A discovered a new way to remove a frozen piston from a cylinder and it works great! This bike is British, but this technique will work on old Hondas too. My BSA Gold Star has been sitting for more than 40 years and the rings and piston were severely frozen to the rusty cylinder wall. 40 years of rust
I cleaned and scrapped off all the visible rust and soaked everything in different solutions of ATF and acetone, PB Blast, Seafoam Deep Creep, DOT 3 and Marvel Mystery Oil for several months with no movement whatsoever. Next, I tried Naval Jelly, a gelatinous phosphoric acid, to attack the rust on the frozen pistons. Still no movement.
It soaked everything for another week in Marvel Mystery Oil and was going to set up an electrolytic reduction to remove the rust and free the piston, but stumbled across another technique and it worked great! From an antique motor forum I found B. Kedrowski’s 12 steps to removing a frozen piston
. He and another forum member have used this technique on more than 100 old and rusty tractor motors. They recommended scrapping away as much rust as possible, using a 50/50% mix of ATF and gasoline with a bit a cloth as a wick, ignite it, let it burn for an hour and then cool down. The expansion and contraction by the heating and cooling cycle allows the ATF to work its way down past the rust and lubricate the rings. Fire and ice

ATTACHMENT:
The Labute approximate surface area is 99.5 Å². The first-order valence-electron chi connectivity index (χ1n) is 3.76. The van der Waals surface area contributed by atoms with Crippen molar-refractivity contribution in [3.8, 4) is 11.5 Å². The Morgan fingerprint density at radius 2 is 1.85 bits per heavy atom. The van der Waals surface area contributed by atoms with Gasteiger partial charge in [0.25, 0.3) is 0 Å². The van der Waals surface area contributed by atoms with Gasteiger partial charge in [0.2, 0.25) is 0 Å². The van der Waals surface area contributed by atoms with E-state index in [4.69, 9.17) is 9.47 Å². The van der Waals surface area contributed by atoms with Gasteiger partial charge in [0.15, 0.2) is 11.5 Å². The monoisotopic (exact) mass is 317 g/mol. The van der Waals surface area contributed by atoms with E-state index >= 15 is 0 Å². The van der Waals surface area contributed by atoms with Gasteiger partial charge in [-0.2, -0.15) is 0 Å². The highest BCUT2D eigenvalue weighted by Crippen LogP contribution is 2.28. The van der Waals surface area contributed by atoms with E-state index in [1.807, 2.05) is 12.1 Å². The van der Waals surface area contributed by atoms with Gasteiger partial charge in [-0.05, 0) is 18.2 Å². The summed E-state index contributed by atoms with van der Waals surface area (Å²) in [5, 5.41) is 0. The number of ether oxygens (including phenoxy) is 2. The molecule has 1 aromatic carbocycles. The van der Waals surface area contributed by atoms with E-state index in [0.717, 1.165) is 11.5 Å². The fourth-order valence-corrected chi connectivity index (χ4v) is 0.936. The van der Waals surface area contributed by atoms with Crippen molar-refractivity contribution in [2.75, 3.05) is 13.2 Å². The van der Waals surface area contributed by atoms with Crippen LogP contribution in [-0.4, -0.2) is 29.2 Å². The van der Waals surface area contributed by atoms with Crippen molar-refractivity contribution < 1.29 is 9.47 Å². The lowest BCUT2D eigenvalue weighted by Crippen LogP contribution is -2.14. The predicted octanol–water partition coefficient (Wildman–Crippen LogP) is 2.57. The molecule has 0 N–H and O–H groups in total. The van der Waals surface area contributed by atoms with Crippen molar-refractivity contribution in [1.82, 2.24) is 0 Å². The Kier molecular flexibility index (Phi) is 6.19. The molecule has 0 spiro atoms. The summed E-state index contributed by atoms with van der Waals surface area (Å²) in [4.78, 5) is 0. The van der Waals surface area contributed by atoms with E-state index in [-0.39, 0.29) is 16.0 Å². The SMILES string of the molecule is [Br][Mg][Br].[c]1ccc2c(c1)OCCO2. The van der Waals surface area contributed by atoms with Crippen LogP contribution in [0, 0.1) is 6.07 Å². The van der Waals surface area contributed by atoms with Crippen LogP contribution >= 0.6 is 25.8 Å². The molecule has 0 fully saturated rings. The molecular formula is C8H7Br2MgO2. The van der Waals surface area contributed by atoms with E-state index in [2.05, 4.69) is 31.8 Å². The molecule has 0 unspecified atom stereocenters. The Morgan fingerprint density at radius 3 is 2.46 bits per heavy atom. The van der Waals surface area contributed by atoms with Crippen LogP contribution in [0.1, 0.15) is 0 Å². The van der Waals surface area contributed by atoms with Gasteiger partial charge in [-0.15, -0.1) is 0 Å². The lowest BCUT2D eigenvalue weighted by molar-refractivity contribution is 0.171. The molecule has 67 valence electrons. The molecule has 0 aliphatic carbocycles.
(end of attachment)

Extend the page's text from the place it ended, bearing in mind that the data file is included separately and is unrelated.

I then pounded the piston with a large wooden drift and a dead blow hammer and I finally had movement. Several more whacks pushed the piston down and I was able to finally release it from its rusty prison. Free at last, free at last!
I hope this technique will get some old Hondas back on the road.
Learn more about my 1962 BSA Gold Star barn find restoration.